The “harm” thing is defined as content whose nature risks directly or indirectly having an adverse physical or psychological impact on someone of ordinary sensibilities. This could be by indirectly resulting in physical injuries or by directly or indirectly resulting in a significant negative effect on the mental state of an individual – and could include causing feelings such as serious anxiety and fear; longer-term conditions such as depression and stress; and medically recognised mental illnesses, both short-term and permanent.
Where harmful content would reasonably be assumed to particularly affect people with certain characteristics or belonging to a certain group, for example people with disabilities or people of a particular religion, the provider has to assume that someone encountering that content possesses those characteristics or belongs to that group.
Another section provides that content may be harmful due to the way in which it is disseminated, even if the nature of the content is not itself harmful, for example, repeatedly sending apparently innocuous content to a user could be bullying or intimidating. In determining whether content is harmful, a provider will also have to take into account how many users could be encountering the content on the service and how easily, quickly and widely the content can be disseminated on the service.
That’s all then balanced by freedom of expression and democratic importance duties. Clause 12 for example states that when designing and implementing their safety policies and procedures, all providers of regulated user-to-user services must have regard to the importance of protecting users’ rights to freedom of expression. And crucially the complaints duty – supervised by OFCOM which can hear appeals – then integrates the duties:
The complaints duty includes complaints about regulated content, complaints about a provider not complying with their safety duties or their duties in relation to freedom of expression and privacy, democratic content and journalistic content. This also includes complaints about action a provider has taken in relation to regulated content such as taking down or restricting access to that content and suspending or banning a user from using the service as a result of that content.”
Given the wider concerns about student (and staff) safety – including repeated exhortations from ministers for universities to get their house in order over duty of care issues – it hadn’t ought to be impossible for DfE to integrate freedom of expression issues into a wider duty of care duty on universities.
Clever and sensible
The sensible thing would be to set out similar risk assessment duties (which would in part reflect those in the OfS harassment and sexual misconduct statement of expectations), similar duties on freedom of expression and similar complaints handling standards – with an integrated approach ending up at the OIA. Statutory guidance could also help providers consider carefully where the line is between freedom of expression and student/staff protest on the one hand, and harassment on the other.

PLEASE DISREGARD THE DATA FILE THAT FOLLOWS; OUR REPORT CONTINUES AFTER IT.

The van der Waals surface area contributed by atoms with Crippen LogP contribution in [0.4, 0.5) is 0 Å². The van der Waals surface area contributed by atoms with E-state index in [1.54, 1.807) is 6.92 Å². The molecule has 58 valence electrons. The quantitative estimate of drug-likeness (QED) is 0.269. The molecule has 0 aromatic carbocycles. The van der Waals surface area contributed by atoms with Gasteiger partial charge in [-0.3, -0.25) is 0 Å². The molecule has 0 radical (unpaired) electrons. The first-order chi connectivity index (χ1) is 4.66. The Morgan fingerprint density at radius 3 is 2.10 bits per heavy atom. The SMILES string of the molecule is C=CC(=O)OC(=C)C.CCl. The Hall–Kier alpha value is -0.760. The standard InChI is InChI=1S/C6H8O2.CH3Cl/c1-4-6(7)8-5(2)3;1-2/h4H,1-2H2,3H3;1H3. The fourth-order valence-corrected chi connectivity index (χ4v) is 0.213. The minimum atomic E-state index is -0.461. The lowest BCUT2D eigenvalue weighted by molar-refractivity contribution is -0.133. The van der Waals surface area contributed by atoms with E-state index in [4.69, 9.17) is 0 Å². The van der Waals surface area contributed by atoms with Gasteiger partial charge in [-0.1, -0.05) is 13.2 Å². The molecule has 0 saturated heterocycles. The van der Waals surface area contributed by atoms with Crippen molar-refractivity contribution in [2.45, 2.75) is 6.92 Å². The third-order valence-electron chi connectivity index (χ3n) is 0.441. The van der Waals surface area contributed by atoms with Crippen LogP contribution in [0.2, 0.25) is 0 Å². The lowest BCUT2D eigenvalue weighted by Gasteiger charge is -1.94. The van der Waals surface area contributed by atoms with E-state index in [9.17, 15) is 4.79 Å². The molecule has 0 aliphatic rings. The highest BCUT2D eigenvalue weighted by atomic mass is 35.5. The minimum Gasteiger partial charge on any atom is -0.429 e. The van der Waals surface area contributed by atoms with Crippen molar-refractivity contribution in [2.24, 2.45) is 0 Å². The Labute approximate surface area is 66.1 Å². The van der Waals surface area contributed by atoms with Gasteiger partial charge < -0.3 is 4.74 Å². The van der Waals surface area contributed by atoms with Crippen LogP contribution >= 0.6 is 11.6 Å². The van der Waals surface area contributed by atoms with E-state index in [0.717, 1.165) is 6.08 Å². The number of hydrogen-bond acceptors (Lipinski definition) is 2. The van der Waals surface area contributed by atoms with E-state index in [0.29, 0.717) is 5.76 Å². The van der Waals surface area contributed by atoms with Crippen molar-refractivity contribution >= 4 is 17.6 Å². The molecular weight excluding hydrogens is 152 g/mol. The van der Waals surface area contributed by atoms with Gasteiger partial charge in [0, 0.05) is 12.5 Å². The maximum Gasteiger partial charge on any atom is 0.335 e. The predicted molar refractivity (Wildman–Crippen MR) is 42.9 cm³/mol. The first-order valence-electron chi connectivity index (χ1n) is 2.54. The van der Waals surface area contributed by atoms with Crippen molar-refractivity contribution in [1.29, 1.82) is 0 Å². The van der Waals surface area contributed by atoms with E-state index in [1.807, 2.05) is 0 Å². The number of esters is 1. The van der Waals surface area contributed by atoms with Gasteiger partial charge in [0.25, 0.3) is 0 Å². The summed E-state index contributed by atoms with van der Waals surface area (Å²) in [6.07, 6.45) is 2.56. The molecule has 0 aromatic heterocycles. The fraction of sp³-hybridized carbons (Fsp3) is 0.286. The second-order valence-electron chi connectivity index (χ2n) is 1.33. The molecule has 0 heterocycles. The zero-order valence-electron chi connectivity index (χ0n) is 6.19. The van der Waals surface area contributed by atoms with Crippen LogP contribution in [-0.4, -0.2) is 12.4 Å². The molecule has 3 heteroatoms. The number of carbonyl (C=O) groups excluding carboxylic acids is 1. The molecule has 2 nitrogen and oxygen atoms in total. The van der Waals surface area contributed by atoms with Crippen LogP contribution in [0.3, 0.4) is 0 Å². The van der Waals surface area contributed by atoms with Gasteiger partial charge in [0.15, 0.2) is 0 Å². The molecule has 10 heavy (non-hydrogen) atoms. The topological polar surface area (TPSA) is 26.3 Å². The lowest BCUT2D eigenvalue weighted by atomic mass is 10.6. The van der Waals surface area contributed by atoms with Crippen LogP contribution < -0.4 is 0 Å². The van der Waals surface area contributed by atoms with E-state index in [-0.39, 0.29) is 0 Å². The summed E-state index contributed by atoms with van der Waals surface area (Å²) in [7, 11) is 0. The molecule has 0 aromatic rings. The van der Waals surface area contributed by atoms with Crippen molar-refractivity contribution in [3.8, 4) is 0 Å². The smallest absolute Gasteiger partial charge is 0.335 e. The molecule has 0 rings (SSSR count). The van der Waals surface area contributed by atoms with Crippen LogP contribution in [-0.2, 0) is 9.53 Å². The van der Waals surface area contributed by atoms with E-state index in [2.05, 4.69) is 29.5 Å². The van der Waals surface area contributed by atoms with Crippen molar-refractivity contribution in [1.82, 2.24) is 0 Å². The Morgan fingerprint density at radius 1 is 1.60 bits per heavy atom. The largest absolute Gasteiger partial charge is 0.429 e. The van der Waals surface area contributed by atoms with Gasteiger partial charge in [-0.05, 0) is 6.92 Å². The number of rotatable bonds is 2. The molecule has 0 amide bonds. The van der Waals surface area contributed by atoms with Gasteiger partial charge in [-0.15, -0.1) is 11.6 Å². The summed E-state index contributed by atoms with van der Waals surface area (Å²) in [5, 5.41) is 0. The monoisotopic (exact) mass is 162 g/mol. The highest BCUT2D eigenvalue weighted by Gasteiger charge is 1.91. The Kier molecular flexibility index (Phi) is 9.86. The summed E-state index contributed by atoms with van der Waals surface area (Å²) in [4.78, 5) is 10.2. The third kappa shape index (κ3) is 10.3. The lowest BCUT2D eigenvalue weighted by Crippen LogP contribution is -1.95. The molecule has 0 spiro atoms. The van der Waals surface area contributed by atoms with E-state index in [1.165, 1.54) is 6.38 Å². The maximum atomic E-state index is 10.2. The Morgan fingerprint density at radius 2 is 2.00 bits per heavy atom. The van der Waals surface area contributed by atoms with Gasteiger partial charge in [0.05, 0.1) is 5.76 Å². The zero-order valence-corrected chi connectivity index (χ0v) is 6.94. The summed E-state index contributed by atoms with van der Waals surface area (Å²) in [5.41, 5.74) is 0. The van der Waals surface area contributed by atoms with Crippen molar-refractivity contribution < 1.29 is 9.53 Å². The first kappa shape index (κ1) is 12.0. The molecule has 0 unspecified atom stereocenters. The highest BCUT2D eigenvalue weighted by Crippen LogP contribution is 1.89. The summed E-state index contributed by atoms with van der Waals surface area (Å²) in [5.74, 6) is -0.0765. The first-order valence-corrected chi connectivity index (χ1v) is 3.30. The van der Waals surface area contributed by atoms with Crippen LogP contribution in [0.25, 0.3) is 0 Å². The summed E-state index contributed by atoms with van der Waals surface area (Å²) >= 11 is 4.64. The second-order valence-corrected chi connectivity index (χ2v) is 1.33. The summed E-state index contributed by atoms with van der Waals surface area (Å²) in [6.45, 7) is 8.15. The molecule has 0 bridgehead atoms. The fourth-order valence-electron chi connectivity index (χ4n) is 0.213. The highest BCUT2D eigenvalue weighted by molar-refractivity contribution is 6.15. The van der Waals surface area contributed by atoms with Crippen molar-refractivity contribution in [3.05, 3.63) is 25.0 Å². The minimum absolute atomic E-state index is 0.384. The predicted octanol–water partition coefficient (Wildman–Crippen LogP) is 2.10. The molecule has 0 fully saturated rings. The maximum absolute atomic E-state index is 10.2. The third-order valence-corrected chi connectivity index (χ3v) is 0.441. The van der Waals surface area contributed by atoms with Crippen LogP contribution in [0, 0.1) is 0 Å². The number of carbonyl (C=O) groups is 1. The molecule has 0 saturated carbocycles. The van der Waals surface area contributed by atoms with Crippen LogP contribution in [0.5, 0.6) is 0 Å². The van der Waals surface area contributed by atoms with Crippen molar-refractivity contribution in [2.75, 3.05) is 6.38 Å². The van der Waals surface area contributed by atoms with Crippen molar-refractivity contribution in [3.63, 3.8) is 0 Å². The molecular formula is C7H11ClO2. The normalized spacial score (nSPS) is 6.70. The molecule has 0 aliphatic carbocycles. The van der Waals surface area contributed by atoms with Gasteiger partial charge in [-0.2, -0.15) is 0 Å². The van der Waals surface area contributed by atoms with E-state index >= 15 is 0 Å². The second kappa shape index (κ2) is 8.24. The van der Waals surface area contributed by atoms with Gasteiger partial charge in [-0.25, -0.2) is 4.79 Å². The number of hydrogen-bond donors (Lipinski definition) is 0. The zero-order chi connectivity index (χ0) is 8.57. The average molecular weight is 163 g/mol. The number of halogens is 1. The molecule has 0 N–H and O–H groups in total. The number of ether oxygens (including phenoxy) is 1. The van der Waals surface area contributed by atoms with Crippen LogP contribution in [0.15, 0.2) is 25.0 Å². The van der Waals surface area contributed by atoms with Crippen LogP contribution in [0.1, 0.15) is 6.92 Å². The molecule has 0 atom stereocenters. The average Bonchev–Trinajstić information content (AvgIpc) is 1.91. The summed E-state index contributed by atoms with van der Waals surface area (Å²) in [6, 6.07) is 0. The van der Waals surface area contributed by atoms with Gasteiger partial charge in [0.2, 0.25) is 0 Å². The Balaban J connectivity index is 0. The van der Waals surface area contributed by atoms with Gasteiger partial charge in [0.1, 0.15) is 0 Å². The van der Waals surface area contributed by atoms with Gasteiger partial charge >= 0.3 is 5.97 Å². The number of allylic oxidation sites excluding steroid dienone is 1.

Another sensible thing would be for ministers to publically clarify their definition of a culture of free speech on campus in (and I can’t quite believe I’m typing this given the National Trust stuff) a similar way to that that Oliver Dowden has attempted – yes to challenging ideas, but also yes to the freedom to protest and the need to create non-toxic environments where people feel free to express themselves, especially if they’re marginalised.
A clever thing would be to consider how we might, carefully and calmly, reconcile rather than fuel what is increasingly looking like a bitter intergenerational conflict over what is and isn’t harmful. Graphs like this from the King’s Policy Institute “Culture Wars” report tell us that legislation that looks more about lecturing the young on how wrong they are than it is about the protection of freedom is unlikely to do anything other than fuel defensiveness and conflict. That will almost certainly have the opposite effect to that intended, and will have wider and potentially profound implications for intergenerational solidarity when the relative economic position of the young and the old is already stretched beyond previously imaginable limits.
But I worry that none of that will happen. For this government and its excitable MPs, largely elected by people near the bottom of that table above, better law and more sensible definitions run the risk of being seen as a climbdown by the right-wing press – a “snowflakes’ charter” giving into the “woke mob” allowing “cancel culture” to take hold like knotweed, as their friends at Spiked! pretend that there’s no issue on campus or in society with racism, sexism, transphobia or any other type of harassment or discrimination that can’t all be fixed by an hour at the debating club.
Ironically, given the average age of its members, it may now take the Lords – who tend to be less worried about social media clips circulating of their contributions to debates – to both clock and fix the problem with the higher education Bill.